Happy Esperanto Day 2016!


Happy Esperanto Day!

In honor of Esperanto Day, aka. Esperanto Literature Day, aka. Zamenhof Day…

I hereby invite you all to learn about or to speak the international language Esperanto. Here you can buy the book The Hobbit (in Esperanto)!

And as a bonus (bonefiko) here is a link to your very own model of Zamenhof that you can 3D Print!

And… you can easily learn Esperanto via the Free online DuoLingo course!!



Fixing Mesh Issues & Layer Gaps in 3D Printing

So today i had an interesting experience. As i have been lately, i sometimes go to the library to print out parts I’ve designed for my custom 3D printer project. While they print i use the time to crunch out upcoming essays for for school.

But this time instead of the printer happily moving along and producing perfect parts i got a rude awakening. The parts that came out looked like picture #3. Instead of my corner pieces being printed with two triangular pyramids and four “arms” they printed with one triangle, a “tail” and two “spaghetti blobs” on the side in a mess. It looked more like a deformed geometric fish instead.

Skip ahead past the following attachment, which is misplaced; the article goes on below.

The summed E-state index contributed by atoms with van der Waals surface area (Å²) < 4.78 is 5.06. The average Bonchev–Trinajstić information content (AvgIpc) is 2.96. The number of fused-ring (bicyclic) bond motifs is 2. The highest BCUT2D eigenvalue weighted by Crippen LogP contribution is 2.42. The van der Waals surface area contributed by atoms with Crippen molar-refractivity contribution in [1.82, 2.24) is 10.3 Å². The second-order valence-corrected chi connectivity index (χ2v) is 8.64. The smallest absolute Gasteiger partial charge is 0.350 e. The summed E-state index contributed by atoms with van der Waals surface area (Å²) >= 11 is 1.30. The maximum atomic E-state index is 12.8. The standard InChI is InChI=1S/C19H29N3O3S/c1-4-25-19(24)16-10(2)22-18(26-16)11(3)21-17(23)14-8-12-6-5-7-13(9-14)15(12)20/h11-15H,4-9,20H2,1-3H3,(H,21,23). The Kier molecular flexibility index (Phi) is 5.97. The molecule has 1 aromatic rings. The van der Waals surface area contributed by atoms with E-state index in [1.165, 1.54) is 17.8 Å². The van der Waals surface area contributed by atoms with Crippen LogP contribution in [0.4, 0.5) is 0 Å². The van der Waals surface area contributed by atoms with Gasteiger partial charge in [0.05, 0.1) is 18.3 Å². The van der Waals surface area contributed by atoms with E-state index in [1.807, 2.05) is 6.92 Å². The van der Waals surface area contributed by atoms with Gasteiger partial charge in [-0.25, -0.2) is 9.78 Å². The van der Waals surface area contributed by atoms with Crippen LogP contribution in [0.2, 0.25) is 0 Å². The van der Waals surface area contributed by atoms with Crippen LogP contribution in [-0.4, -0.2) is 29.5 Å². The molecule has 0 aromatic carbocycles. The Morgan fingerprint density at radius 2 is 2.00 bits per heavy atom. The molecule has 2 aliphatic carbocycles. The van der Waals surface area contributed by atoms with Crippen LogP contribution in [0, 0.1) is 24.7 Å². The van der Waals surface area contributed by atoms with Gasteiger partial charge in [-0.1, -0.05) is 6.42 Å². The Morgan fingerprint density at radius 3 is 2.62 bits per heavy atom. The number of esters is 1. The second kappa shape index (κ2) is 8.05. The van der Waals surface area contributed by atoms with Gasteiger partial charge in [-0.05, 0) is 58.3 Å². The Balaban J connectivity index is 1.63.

Looking for info online i found helpful information on the Ultimaker Forum. It seems if i go into Layer view beforehand i can see what it will print out like and see any obvious gaps before hand. X-ray mode is even more helpful in a situation like this because if there are any faces or walls that have problems they get highlighted in bright red.

As you can see on mine, the bad models have several red triangular “internal” walls. The models have internal walls because they were created in Solidworks as assemblies from smaller parts and “digitally glued together”. Normally that shouldn’t cause a problem, but for some reason it did.